High Design: Anja Charbonneau, Founder Of Broccoli Magazine
April 17, 2019
For Broccoli Magazine founder Anja Charbonneau, Portland quickly felt like home. The Vancouver native moved from Canada to Oregon 13 years ago and in 2017 founded Broccoli, a magazine for international cannabis lovers. Her goal? To tap into a subculture of refined marijuana enthusiasts globally in a conscientious and meaningful manner. In honor of the various cannabis-related celebrations in and around 420, and to learn more about Broccoli, we spoke with Anja about her objectives and understanding of the budding marijuana industry.
Tell us about how Broccoli came to be, and who your typical reader is.
I’ve come to describe myself as a longtime dedicated but casual cannabis consumer, and I think that definitely reflects part of our readership. When we started Broccoli it was two-fold, as we didn’t see anyone like myself being represented in mainstream media and most connotations of marijuana were negative. Broccoli aims to help normalize cannabis by showing it through an arts and culture lens. Our reader uses the plant as part of their daily life, but there are so many other defining elements that fit into that picture.
Broccoli Issue 4, Cover Art by Adrienne Kammerer
Anja Charbonneau, Founder of Broccoli Magazine
Blue Dream by Anja Charbonneau and Fieldwork Flowers
Seeking Arrangement by Anja Charbonneau. Floral Design by Amy Merrick
Hemp Life, Image Courtesy of Hemp Life
The Sexual Power of Marijuana by Anja Charbonneau
The Witching Hour by Vanessa Granda
Stephen Eichhorn’s Spread in Broccoli Issue 2
Broccoli Issue 2, Cover Art by Pegge Hopper
Cat Fancy by Stephen Eichhorn
What are some key differences between various types of cannabis, and what strain would you recommend for various situations, be it from relaxing at home to social settings.
I think a simple way to break it down is to think of cannabis in terms of THC dominant versus CBD dominant strains. CBD doesn’t make you feel “high,” and when mixed with THC it will bring down the typical high associated with THC. At most dispensaries cannabis strains are clearly marked with THC and CBD levels indicated, allowing consumers to avoid general concerns associated with weed, including paranoia. I think it’s mostly about knowing how much THC your body can handle and process, just like any other drug including caffeine and alcohol. Unfortunately levels and strains do vary significantly between farms, so be ready to experiment! The general rule is to start low and go slow, because once you’re there you’re there. It’s also always comforting to know you can’t hurt yourself and the high will pass.
Legally I do think cannabis will become regulated on a federal level, especially considering the success story of Canada and The Netherlands, where cannabis products are taxed and distribution is controlled.
Broccoli’s distinct aesthetic level really sets it apart from other publications in the industry. As a former art director for Kinfolk, how did you and your team land on the direction for your visual aesthetic?
In some ways it’s a glimpse into my brain. Working for Kinfolk was a very specific experience because it’s such a focused brand. Broccoli definitely breaks a lot more rules in terms of aesthetics and creative direction. For us it became important to balance the beautiful with the weird, merging traditional ‘stoner’ or psychedelic imagery with modern trends to capture new audiences and marijuana enthusiasts. Making Broccoli accessible while having fun and being weird is what we’re about.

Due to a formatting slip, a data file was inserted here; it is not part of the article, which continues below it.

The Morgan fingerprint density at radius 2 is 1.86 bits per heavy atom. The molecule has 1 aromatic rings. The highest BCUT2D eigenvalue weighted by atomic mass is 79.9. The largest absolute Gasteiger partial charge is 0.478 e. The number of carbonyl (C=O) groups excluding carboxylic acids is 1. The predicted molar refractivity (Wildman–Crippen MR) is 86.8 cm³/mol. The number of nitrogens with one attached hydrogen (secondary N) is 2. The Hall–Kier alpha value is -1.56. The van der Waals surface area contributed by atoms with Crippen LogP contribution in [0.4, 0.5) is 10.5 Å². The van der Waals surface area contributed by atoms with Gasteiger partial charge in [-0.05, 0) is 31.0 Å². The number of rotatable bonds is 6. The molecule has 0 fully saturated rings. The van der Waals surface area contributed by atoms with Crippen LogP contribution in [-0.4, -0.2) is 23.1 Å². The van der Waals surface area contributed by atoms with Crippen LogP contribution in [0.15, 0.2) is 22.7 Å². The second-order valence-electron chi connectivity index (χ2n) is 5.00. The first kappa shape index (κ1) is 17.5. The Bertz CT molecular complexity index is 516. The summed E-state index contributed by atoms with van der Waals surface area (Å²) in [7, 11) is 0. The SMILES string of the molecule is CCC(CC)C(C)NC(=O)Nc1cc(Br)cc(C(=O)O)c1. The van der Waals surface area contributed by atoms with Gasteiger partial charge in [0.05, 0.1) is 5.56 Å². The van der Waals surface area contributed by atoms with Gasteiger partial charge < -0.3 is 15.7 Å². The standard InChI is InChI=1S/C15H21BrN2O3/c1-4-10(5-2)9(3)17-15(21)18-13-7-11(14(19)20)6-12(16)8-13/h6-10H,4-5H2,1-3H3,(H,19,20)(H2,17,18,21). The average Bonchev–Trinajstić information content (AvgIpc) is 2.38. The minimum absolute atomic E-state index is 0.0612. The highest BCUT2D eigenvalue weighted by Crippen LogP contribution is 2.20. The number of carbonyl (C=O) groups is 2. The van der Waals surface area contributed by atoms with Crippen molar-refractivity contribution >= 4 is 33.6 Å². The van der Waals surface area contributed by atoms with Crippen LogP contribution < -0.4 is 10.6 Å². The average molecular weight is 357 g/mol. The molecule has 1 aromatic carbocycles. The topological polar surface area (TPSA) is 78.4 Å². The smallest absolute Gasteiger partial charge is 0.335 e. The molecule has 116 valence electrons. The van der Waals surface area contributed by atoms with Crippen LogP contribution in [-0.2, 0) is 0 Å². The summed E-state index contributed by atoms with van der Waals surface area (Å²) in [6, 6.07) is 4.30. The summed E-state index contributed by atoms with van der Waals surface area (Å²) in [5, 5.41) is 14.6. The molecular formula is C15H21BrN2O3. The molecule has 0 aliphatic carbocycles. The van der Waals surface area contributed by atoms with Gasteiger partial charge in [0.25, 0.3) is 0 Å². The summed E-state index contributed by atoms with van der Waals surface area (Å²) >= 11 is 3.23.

One of the most exciting things about launching Broccoli was learning how many people all over the world identify with our mission and aesthetic, and how cannabis is consumed or used in different ways and cultures.
As cannabis has now grown far beyond a niche industry, how do you see it interacting with other cultural touchpoints (design/art/food/fashion) in the future?
We are seeing cannabis become more and more mainstream via collaborations, which seem to have become key as a way to introduce cannabis products to market. It will be really interesting to see which major brand or retailer will be the first to own a cannabis product entirely for themselves, without it being marketed as a side project. We’re in a CBD whirlwind right now, which I predict will eventually evolve. How exactly I’m not too sure, but one thing I do know will happen is more markets are going to open up, with more people and cultures wanting to share how they consume cannabis and what it means to them. We at Broccoli are most excited about the new discussions and communities that will emerge.
Broccoli’s upcoming Portland festival, In Bloom, features art, workshops, and musical performances. How did this event come together and what are you most excited about?
Our biggest challenge has been making the 2D world of the magazine come to life in 3D. We’ve organized a host of workshops and launch parties, so a festival spanning a weekend seemed like the right next step. We wanted to create an event that was fun and brought the cannabis community together in a meaningful way. There are so many interesting people who create art, food and music centered around cannabis, so my hope for In Bloom is to showcase that and have people experience these artists’ work in real life. I’m incredibly excited to see it all come together!
420 is fast approaching. Does the Broccoli family have any 420 traditions or special celebrations planned?
Yes, that’s when I’m getting married! The venue that we were set on had an opening that weekend, and my fiancé and I both work in the industry so it made perfect sense. He has a vape pen company so we joke about being a weed power couple!